Oh the games people play now
Every night and every day now
Never meaning what they say now
Never saying what they mean
-Joe South, 1968
Secretary of State Hillary Clinton told reporters yesterday it was too soon to determine the cause of the violent revolt that erupted in Kyrgyzstan over the past week. Of course, Secretary Clinton is obliged to feign ignorance for it’s her job as America’s top diplomat. Yet, as the world tries to piece together the puzzle of whether it’s an ethnic or political conflict, the Obama administration knows damn full well that 2,000 Uzbeks and Kyrgyzs now lie dead as a direct result of the geopolitical struggle between the U.S. and Russia over air bases and – believe it or not – the heroin trade.
This most recent wave of violence began in the ancient Silk Road city of Osh on June 11, when bands of Kyrgyz men attacked, looted and began slaughtering people in Uzbek neighborhoods. Southern Kyrgyzstan is still in chaos while roughly 400,000 have been displaced. Most of the violence occurred in Osh and other of the previous government’s strongholds like Jalal-Abad and Batken. Controversy surrounds the alleged slow reaction of the new government forces to protect the Uzbek minorities.
Mrs. Clinton has her hunches indeed, suggesting ousted President Kurmanbek Bakiyev, overthrown in an April revolt, “may” be to blame. Interim President Roza Otunbayeva echoed this sentiment, saying that Bakiyev loyalists were trying to destabilize Kyrgyzstan in advance of a referendum on a new constitution on June 27.
What is curious is why land-locked Kyrgyzstan is treated as such a strategic asset by both the U.S. and Russia. But as the back story unfolds, the picture slowly becomes clearer. According to STRATFOR Global Intelligence, a little more than five years ago Western nongovernmental organizations and a handful of intelligence services joined forces with regional factions to overthrow Kyrgyzstan’s pro-Russian rulers. And a year and a half ago the U.S. and Russia fought over the Manas Air Base in Kyrgyzstan, which is crucial for the U.S. in supplying the war in Afghanistan (and crucial for the flow of supplying other valuables, which we’ll get to in a moment).
Ultimately the U.S. outbid the Russians who were very annoyed their old rival was able to establish such a footing within a region Russia traditionally dominates. The U.S. added insult to injury by announcing the construction of a slew of military training centers in Kyrgyzstan. In April, Russia returned the favor by assisting the effort to overthrow Kyrgyzstan’s government yet again.
Experts say Kyrgyzstan was on the verge of disintegrating on its own anyway, but competition between Moscow and Washington certainly accelerated the process. According to historian Alexander A. Cooley:
“Let’s be honest, Kyrgyzstan is turning into a collapsing state, or at least part of it is, and what was partially responsible is this geopolitical tug of war. In our attempts to secure these levers of influence and support the governing regime, we destabilized these state institutions. We are part of that dynamic.”
Yet when Otunbayeva called big brother Russia for troops to help quell the violence, the Russians demurred and sent aid instead. Russia did send several hundred paratroopers but only to guard its airbase in Kant. Moscow realizes sending Russian peacekeepers to southern Kyrgyzstan would ignite a military confrontation with Uzbekistan, who already views Russia’s intervention in helping topple Bakiyev as a threat. Russia would mostly likely prevail in a military conflict but they also know Uzbekistan could interrupt their natural gas flow.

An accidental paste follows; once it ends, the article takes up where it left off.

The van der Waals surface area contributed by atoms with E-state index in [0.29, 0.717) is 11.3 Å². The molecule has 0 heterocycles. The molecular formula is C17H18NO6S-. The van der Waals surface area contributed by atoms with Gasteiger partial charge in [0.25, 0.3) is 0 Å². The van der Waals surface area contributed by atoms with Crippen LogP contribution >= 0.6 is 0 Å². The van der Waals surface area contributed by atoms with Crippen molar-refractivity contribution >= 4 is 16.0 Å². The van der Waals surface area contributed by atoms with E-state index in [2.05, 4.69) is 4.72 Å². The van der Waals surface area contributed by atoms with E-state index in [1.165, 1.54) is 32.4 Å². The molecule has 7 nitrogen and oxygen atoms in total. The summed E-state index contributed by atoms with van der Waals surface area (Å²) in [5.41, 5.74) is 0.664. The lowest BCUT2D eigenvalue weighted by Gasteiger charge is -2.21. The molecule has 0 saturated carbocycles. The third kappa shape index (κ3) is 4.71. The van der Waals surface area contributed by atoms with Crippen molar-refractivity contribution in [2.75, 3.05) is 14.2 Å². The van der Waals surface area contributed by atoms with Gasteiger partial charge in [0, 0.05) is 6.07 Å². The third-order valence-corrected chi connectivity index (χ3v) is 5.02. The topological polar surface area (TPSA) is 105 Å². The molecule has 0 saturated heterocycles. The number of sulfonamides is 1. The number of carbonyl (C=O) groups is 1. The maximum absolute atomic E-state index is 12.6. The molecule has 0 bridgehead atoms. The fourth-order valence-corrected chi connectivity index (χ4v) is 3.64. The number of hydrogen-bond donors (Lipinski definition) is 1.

Now the dirty little secret that nobody wants to look into is the fact that much of Afghanistan’s heroin reaches Russia through Kyrgyzstan’s Osh district which might explain why Russia and the U.S. are jockeying so intensely over it. What is shocking is that it’s Russia that now wants to stem the drug tide while U.S. intelligence wants to continue to reap benefits.
Russia is the world’s largest per capita heroin user, consuming $13 billion annually which kills 30,000 Russians every year. Recently Russian Deputy Prime Minister Sergei Ivanov’s said that Afghanistan’s thriving drug trade was supported by the US and NATO and has become the “greatest threat to international peace and security”. Not to mention, according to the UN drug profits prevented the crash of the international banking system at the height of the global economic crisis. $352 billion in criminal proceeds were effectively laundered by financial institutions.
And the C.I.A. is allegedly no stranger to drug trafficking. The Russians believe they are taking advantage of the situation in Afghanistan today. According to the Daily Mirror, last year former Russian military Commander, Mahmut Gareev, claimed the US was not going to stop the production of drugs in Afghanistan because it covered the costs of their military presence there.
“Actually, they (the US and NATO troops) themselves admit that if drugs were smuggled past them, they wouldn’t interfere. Why? …. Americans themselves admit that drugs are often transported out of Afghanistan on American planes. Drug trafficking in Afghanistan brings them about 50 billion dollars a year — which fully covers the expenses tied to keeping their troops there.”
It does all have a conspiracy ring to it, but after connecting the dots it makes one wonder. Based on their performance in the run up to the Iraq invasion I never thought the CIA was competent enough to pull off half of these conspiracies. Some folks that I know who are close to the intelligence community have mentioned some of this to me before, but it’s hard to swallow, because there are just some games you don’t want to ever believe the U.S. would ever play.